- Allow yourself to grieve the loss of your friendship.
- Take care of yourself physically and emotionally.
- Focus on the positive aspects of your life.
- Talk to a trusted friend or family member.
Write a self-compassion letter. See a clinical psychologist if you can’t cope with your difficult emotions.
5. Don’t hold grudges. Don’t seek revenge.
Toxic friends can take a severe toll on your physical health and mental well-being, even after you end the friendship.
However, you’d do yourself a great service by not harboring any grudges against them.
When you hold a grudge against someone, it hurts you more than the person you have a grudge against.
Research shows holding a grudge can harm your physical and mental health, deplete your energy, minimize your future success, and can lead to depression and anxiety.
Holding a grudge makes you hurt longer and heal slower.
A desire for revenge is a waste of time and energy. One revengeful act can turn into a spiral of revenge.
Making them pay you back does not please either of you. They might think they did too much to repay (over-compensation), while you might think they did not do enough (under-compensation).
Your “best revenge” against your toxic friend is what we discuss next – Forgiveness.
6. Forgive the wrongs of your toxic friend.
The first thing about forgiveness is that it is about you, not them.
Forgiving means getting rid of the harmful person from your mind, so they can’t hurt you anymore.
Forgiveness is an act of self-compassion that releases you from the negativity loop, allowing you to move on in your life with peace.
Forgiving means deciding to stop carrying the burden of the toxic past. It is letting go of your desire to harm them back, which especially flares up when you’re angry or drunk.
Forgiveness means you no longer care about them.
So, forgive and protect your mental peace.
7. Set boundaries and ask them to stop.
This may be a viable way to handle a toxic friend when you want to give them a chance to change positively.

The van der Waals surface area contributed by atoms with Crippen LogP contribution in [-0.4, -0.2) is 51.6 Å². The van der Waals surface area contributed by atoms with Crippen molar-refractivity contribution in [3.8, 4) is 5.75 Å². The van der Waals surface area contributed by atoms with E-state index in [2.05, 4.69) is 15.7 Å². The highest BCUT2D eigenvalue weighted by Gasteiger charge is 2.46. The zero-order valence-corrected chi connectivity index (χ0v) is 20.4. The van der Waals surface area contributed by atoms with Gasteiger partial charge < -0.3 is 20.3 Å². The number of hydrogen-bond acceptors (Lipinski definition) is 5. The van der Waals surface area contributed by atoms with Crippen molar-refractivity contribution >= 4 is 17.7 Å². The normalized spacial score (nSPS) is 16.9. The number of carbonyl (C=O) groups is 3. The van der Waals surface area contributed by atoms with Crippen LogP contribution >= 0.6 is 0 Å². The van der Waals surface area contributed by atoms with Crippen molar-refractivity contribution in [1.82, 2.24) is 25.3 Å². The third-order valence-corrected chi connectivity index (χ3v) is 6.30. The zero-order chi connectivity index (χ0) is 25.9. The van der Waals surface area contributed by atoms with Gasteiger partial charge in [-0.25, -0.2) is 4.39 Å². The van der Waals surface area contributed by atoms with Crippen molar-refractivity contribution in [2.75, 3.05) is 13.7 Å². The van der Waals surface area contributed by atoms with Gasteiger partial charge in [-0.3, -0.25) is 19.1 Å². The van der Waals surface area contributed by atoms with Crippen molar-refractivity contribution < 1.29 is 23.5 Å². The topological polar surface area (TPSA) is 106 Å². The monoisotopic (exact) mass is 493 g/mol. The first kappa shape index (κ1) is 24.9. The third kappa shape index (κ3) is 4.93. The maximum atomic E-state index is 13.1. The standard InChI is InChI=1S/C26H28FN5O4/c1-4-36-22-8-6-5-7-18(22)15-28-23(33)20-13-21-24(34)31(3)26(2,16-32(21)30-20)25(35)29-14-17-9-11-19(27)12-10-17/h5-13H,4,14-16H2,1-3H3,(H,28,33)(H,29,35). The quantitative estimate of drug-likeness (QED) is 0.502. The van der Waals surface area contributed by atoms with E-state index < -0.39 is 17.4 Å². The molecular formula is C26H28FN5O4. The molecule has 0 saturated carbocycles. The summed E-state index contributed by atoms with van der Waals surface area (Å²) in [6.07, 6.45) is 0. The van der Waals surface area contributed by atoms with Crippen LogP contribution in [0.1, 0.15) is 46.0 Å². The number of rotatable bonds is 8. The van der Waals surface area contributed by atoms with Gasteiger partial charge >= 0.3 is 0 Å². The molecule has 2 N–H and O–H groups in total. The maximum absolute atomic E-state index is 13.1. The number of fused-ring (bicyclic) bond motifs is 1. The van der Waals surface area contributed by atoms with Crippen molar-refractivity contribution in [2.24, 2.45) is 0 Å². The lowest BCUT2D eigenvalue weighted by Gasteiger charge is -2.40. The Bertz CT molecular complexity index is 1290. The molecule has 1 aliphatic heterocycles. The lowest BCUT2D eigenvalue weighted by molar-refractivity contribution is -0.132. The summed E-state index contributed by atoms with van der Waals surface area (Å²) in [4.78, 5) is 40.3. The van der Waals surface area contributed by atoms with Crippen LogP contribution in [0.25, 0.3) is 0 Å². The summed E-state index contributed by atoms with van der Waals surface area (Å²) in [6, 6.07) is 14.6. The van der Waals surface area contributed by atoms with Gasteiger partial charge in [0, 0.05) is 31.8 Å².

Tell them to stop their harmful behavior immediately. They might take steps to change themselves if they recently turned toxic.
However, be aware that they will not support you forever. They are unkind and toxic by nature and will likely turn back to their old selves.
While setting boundaries, you must tell them what actions you will take, using “I” statements, if they violate your personal space.
You: “I will leave if you use another word of insult.”
They: “So, you feel insulted by my words?”
You: “Yes. And I want you to stop.”
Here are some tips for setting boundaries with toxic friends:
- Be direct and honest about your needs.
- Don’t be afraid to say ‘No’ to their requests.
- Don’t feel guilty about setting strict boundaries.
- Stick to your boundaries, even if they make you feel guilty.
Friend vs. Confidant
What’s the difference between a friend and a confidant?
A confidant is someone you share your thoughts and feelings with and trust with your sensitive, private, or personal information. But a confidant may not be your friend.
Your confidants know your secrets and personal details, and they keep them safe.
However, they won’t share their secrets with you. They can’t be your friends because of this one-way relationship, even when you have known them for a long time.
Your lawyer and doctor are your confidants, but typically not your friends.
Friendships are based on mutual sharing of secrets and, usually, best friends are each other’s best confidants.
A good friend is a sensitive, trustworthy, and empathic confidant, and a successful friendship is based on trust and accountability.
You don’t just expect your friends to keep your secrets, you also count on them. They often make sacrifices without you asking. They’re with you in good times, routine times, and difficult times.
But toxic friends do the opposite:
- They rebuke you for failing and blame you for your troubles.
- They ridicule, exploit, and gossip about your secrets.
- They don’t help when you need it most.
Toxic friends are unsuitable to be your confidants.
*Study: Peer pressure to smoke: the meaning depends on the method, L. Michell, P. West, Health Education Research, March 1996.
Toxic friends may seem unavoidable in our modern world.
Worse, there may be peer pressure to put up with them because they are popular or helpful.
- Don’t let peer pressure make you do something you don’t want to do.
- Stop being a “good friend” to a toxic friend, but keep your dignity.
- Don’t let a particular person have wicked fun at your expense.
- Don’t let a bad friend ruin your good day.
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Author Bio: Researched and reviewed by Dr. Sandip Roy. His expertise is in mental well-being, positive psychology, narcissism, and Stoic philosophy.